Yesterday I had surgery to repair a torn meniscus, which is a cartilage in the back of the knee. The photo above is me back in my hospital room after the successful procedure, doped up on enough morphine to kill a small horse. I have a very high pain threshold which is both a blessing and a curse.
I’m not really sure how I tore it but I suspect it was during a spin class last April and that just confirms my belief that spin is not for me. My husband dragged me to the class because he, unlike me, IS a spin person. You know the type. Life affirming mantras, spin studio merch and a penchant for deafening music. That ain’t me.
For the past 7 months I’ve functioned at 70% capacity in terms of what I was able to physically do, until I finally decided that enough was enough- I couldn’t dance the way I love to, move as nimbly as before and had to allow for extra time to catch a train as I could no longer run when I was late. Which is always. I’m always running late. Rather, WALKING late, as running has been out of the question.
In the days before my operation, concerned friends and family asked me if I was ok, nervous, scared? And I had to answer honestly that I wasn’t. It was scary how NOT scared I was. But then I realized that it wasn’t because I was brave or naïve about the risks of surgery. It was because I had perspective.
The last time I wore a hospital gown and walked down a fluorescent lit corridor towards an operating room was 11 years ago in a NYC hospital. I was going to have a preventative double mastectomy with reconstruction using my stomach fat and muscle. This was to prevent me from getting breast cancer like my mother and her mother had (and subsequently died from).
I was scared out of my wits, shaking and crying all the way to the O.R., Phil growing smaller in the distance as I walked away, wondering if I’d survive the 9-hour surgery, if I’d ever see my 4 little kids again, or if the anesthesiologist would knock out my front teeth with a metal tube.
I refused to get on the table unless I was allowed to tuck a photo of my children under the pillow. The photo was taken at their summer day camp a few months earlier when they were around 1,3,5 and 7. After much debate around hygiene and sterility, the surgical team finally acquiesced. It was either that or cancel surgery; they could see I meant business.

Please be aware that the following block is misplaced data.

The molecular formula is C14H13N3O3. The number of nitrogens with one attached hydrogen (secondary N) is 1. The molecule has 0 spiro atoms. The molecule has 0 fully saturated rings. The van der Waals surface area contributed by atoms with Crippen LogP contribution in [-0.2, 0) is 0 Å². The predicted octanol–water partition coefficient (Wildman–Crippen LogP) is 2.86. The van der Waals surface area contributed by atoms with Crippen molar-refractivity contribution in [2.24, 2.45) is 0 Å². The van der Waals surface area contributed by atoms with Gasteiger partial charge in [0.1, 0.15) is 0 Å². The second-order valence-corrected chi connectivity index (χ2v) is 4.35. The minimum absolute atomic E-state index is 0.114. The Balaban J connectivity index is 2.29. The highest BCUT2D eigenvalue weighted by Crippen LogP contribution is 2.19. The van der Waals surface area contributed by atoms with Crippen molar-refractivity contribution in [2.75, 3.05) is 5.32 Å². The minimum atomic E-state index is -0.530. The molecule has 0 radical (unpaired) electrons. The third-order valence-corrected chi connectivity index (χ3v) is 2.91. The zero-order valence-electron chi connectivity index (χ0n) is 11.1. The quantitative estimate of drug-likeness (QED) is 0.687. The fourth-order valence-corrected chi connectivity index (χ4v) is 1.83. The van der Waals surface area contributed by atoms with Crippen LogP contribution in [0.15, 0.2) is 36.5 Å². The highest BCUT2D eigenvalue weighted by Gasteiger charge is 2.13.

That surgery, as you may have read in my past blog posts, led to the discovery of early but aggressive cancer. Which led to chemo. And removal of my ovaries. And menopause at age 35. That surgery saved my life. And it changed me for the better.
Back to yesterday: When the hospital staff came into my room one by one to prep me with pre-and post-op instructions, they were surprised by my casual manner, my peppy tone of voice (it was 6:30 AM and still dark outside) and my utter lack of concern about changing into a backless hospital gown in front of a rotating cast of characters parading in and out of my room. Until they glanced down at my chart and took in my medical history.
As each of them looked up from my chart, an understanding registered in their eyes while I smiled, cracked a joke and confidently said “Let’s do this!”, fists on my hips, Wonder Woman style.
To me it would just be a short, anesthesia-induced nap, some pain meds, bed rest and rehab, a blip on the radar of life and a means to an end. I was home that same day.
Just before I left my room to head to the O.R., I looked at that same photo of my kids that was with me 11 years ago, only this time it was a digital image saved on my phone. Seeing it was enough and I tucked the phone away in my coat pocket, certain that I’d have it in my hands again soon, which I did. (You can check my Instagram posts for evidence of this :))
Last week was my birthday and while it was a great opportunity to celebrate life with family and friends, to be reminded that I am loved and appreciated, birthdays in and of themselves are not really what interest me. After all, everyone has one!
What I do celebrate is endurance.
I celebrate perspective.
Gratitude for everything—EVERYTHING. Don’t let my sarcasm fool you.
An ability to cope with things that I’d have otherwise found terrifying. (Including raising teens. More challenging than advertised!)
A platform via social media and a voice which I can use to promote breast cancer prevention and awareness through sharing my experiences.
These are the rewards for living through some of life’s toughest challenges. And I wouldn’t trade those gifts for anything. **
** Except maybe for my kids flushing the toilet, picking up their socks and remembering to turn off the lights more often. That’s a deal I’d consider